5. Where should I stay? The only in terminal hotel is the Sheraton Gateway Hotel. While it is very convenient and we find the service pretty good, it does tend to be quite expensive, especially if you are trying to get a room last minute. There are also a number of hotels available via shuttle nearby but our favorite is actually the ALT Hotel, which is accessible by taking the train to the parking lot. In addition to being really nice and comfortable, the Alt Hotel also has a happy hour from 16:00-18:00 every day, making it a more affordable place to grab a drink. Even if you are not staying here, we recommend checking out the happy hour. There is no restaurant on site though and they only have small grab and go items.
6. What is there to do at the airport? If you are staying on the secure side, you cannot walk between terminals to access things in the other terminal which means you are confined to your terminal. Have a look at the Toronto Pearson Airport site for more information. If you leave the secure side though, there are more options. For example, you can actually buy a day pass to go workout at the GoodLife Fitness gym located in T1 (this is also a good option if you want to shower as well). You can also visit Smoke’s Poutine to try Canada’s iconic dish of fries topped with gravy and cheese curds. You can check out the Alt Hotel for happy hour or grab a drink at the Sheraton Gateway Hotel onsite.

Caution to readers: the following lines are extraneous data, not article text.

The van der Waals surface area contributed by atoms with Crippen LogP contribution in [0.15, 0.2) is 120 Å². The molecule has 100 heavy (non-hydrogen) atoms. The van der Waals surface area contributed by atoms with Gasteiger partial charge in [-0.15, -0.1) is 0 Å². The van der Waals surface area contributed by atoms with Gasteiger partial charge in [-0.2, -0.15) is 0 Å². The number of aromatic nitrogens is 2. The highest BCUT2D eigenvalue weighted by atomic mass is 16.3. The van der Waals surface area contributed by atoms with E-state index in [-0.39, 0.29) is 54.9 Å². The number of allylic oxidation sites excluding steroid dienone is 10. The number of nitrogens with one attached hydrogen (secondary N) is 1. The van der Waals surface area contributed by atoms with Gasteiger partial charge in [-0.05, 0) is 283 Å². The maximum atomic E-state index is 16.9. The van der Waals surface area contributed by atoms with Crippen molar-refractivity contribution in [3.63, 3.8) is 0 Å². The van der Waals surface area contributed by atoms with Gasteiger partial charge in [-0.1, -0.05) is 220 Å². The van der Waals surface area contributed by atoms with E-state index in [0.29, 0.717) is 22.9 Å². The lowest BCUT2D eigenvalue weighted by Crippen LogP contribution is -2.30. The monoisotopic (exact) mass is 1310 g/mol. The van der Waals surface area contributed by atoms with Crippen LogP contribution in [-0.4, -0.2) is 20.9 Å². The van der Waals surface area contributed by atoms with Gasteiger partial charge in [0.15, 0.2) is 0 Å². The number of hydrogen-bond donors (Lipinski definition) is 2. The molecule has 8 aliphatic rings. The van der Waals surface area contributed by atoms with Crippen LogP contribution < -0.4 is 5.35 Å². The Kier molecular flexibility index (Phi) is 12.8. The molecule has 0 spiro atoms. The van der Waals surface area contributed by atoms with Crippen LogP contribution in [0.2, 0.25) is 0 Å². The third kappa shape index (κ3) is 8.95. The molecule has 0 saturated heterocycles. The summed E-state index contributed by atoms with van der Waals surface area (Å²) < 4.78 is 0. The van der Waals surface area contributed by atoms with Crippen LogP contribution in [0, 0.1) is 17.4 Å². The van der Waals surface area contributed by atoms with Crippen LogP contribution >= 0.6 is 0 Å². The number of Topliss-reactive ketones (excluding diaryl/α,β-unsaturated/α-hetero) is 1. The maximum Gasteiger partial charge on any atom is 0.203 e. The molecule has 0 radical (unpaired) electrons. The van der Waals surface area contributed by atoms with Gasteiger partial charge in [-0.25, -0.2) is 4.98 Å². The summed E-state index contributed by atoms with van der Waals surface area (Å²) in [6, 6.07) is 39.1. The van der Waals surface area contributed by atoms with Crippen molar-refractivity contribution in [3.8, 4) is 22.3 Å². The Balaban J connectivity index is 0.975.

7. Can I pay with foreign currency? No you cannot but you can pay with credit card for most things. If you do want to exchange money, the airport has currency exchange service providers pre- and post-security. Unlike other countries, you can use a credit card for gratuities in Canada.
8. Is there anything near the airport? Not really and you cannot walk off the airport property, unless you are going to the Sheraton by Terminal 3. If you leave the airport, you need to get into a taxi or Uber/Lyft. There are a few restaurants nearby that are decent if you are tired of being at the airport, like Sushi-Ya for sushi and there are a few chain restaurants like Boston Pizza, Montana’s and Canyon Creek at Dixon Road at Highway 27 that cost about $10-$15 each way to Uber.
We hope these ideas and information help you make the most of layover at the airport and to plan a visit into the city. Please make sure to buffer enough time in case of unexpected delays though. We look forward to hearing what you end up doing on your layover and to share some tips with us to update this post!
Do you usually leave the airport during layovers? If so, what was your favorite layover?